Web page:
We prepare children for the move from informal to formal education by trying to ensure that children are ‘school ready’. Unfortunately this often means that there is a strong focus on academic achievement and children are pushed to achieve this at a younger age resulting in children constantly being ‘prepared’ for the next stage in their life instead of celebrating each stage of their development. This again could cause additional stress with some children (and adults) fearing that they ‘can’t do it’! To me school readiness means a child with a high emotional intelligence (EQ) who can cope with change by being able to manage their own emotions and those of other people. (Daniel Goleman)

I feel we should celebrate each stage of development or change with the adults and children around us instead of constantly racing to achieve or reach some end goal. As caring humans we should support each other to make transition processes as positive as possible, recognising that we are all different. We have the ability and I would even say the responsibility to reduce the levels of stress that can come with change, that can be crippling and that can prevent adults and children from functioning at their optimum level.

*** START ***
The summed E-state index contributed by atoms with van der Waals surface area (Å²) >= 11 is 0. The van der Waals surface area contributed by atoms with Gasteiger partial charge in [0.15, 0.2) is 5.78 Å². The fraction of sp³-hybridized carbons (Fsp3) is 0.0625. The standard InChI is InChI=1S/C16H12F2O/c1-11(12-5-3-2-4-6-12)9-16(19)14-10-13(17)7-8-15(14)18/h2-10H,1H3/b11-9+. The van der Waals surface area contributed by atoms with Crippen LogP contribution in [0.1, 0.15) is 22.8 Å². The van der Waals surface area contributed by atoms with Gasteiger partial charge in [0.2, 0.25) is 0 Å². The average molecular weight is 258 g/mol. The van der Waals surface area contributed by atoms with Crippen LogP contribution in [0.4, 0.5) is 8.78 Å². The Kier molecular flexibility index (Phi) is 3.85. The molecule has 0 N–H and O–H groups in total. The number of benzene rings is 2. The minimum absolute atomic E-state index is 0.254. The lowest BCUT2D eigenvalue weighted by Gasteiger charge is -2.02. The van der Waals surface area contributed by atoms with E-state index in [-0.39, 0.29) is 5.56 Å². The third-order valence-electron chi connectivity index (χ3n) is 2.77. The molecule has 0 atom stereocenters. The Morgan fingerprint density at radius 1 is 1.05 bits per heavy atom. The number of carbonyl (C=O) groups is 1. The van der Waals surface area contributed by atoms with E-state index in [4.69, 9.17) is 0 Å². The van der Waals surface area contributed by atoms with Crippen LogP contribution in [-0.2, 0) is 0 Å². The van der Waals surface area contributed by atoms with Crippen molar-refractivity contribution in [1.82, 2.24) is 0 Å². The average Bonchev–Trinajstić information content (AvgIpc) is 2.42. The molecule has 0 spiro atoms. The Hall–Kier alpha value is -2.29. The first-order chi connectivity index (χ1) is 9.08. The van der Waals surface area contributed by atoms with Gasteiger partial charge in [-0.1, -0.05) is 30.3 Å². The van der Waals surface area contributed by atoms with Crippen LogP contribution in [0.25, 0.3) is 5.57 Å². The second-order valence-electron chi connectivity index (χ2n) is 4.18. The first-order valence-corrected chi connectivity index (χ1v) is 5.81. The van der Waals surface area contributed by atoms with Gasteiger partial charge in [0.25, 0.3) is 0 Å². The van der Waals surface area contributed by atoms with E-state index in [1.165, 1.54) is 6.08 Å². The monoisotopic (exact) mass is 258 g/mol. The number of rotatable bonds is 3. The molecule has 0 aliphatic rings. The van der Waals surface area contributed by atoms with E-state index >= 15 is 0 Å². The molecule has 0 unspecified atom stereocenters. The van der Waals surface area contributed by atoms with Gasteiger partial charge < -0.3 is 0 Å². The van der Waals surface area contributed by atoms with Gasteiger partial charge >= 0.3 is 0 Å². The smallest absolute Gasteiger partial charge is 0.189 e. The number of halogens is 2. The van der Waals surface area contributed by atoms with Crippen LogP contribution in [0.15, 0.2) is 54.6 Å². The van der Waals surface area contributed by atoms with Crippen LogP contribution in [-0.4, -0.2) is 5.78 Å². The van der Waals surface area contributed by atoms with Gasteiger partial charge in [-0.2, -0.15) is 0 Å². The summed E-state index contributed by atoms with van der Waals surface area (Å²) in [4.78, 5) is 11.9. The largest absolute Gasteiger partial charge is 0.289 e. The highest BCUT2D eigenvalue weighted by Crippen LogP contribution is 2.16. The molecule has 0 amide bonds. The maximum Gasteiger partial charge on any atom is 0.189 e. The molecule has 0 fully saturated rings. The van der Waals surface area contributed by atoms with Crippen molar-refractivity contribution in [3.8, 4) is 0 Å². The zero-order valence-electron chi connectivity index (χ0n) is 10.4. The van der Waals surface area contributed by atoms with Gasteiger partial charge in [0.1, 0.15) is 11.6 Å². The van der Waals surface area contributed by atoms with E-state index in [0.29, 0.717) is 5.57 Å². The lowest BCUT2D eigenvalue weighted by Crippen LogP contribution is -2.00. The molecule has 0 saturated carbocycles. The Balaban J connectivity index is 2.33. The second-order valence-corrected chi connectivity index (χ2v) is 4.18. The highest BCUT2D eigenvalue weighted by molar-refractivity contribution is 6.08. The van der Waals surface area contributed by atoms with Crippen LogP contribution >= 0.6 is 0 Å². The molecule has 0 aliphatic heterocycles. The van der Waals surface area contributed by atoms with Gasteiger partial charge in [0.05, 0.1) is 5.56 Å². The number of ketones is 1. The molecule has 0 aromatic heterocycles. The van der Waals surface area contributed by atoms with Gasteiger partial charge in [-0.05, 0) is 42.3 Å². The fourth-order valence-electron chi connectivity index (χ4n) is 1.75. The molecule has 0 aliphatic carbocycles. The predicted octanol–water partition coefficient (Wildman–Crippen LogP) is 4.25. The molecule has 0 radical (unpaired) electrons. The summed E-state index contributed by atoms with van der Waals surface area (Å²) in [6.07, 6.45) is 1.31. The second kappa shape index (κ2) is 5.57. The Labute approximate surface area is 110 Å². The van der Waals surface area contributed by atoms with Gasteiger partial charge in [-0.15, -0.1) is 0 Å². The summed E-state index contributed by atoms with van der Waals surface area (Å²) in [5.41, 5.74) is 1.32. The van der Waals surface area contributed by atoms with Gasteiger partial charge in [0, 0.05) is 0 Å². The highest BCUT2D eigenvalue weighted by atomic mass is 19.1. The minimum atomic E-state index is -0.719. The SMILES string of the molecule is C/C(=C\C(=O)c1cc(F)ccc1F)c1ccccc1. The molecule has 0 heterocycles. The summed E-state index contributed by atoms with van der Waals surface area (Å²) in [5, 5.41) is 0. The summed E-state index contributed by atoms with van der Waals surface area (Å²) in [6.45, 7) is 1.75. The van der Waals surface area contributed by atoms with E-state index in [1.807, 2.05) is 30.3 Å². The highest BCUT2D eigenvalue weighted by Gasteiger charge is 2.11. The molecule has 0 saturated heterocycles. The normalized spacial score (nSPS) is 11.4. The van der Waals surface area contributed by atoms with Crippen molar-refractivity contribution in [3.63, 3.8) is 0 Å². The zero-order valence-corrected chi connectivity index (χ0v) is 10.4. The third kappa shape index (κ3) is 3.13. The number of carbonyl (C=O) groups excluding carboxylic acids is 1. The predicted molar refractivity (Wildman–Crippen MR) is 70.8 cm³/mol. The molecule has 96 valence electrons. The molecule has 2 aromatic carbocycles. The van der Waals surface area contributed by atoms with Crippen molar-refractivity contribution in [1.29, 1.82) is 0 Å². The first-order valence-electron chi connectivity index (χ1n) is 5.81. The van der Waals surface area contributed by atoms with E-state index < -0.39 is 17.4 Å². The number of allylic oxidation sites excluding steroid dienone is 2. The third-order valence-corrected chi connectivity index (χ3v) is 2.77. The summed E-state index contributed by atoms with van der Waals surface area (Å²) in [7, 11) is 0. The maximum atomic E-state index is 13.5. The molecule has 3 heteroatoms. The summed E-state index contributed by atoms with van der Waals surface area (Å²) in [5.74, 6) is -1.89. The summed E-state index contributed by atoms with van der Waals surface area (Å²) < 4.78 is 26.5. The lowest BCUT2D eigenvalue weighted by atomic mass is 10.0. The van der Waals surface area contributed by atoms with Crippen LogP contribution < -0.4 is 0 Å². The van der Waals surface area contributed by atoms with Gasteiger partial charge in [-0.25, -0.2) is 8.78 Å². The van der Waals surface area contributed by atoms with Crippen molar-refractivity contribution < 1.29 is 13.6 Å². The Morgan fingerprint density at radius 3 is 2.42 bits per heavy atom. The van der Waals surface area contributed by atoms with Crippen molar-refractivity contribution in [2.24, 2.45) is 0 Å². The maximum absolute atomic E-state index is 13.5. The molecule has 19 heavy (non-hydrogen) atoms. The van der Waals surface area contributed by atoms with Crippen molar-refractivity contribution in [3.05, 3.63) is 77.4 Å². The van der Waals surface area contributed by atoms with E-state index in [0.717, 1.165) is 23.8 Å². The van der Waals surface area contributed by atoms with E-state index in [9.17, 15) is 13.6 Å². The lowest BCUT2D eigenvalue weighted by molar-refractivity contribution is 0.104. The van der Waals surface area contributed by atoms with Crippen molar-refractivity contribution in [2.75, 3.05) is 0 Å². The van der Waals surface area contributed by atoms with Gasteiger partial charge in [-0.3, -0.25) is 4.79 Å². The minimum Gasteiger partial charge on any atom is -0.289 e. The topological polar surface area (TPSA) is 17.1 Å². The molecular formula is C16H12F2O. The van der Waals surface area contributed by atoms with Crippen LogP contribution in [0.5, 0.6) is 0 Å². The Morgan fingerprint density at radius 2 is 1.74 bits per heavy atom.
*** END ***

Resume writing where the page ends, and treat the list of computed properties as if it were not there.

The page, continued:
Positive Childhood memories are created through positive experiences of life. I see this investment in time as an investment in the future potential of the person – irrespective of age!
Small steps or giant leaps are much easier with APPROPRIATE support - creating those positive memories.
Thank you to all my very patient friends - new and old, near and far - who supported me in the many changes and transitions I have had to cope with and am still coping with and who did not make me feel totally incompetent but valued me for who I am and for what I was able to achieve!

"God makes three requests of his children: Do the best you can , 
where you are, with what you have, now" 
                                                                                                                                       African- American Proverb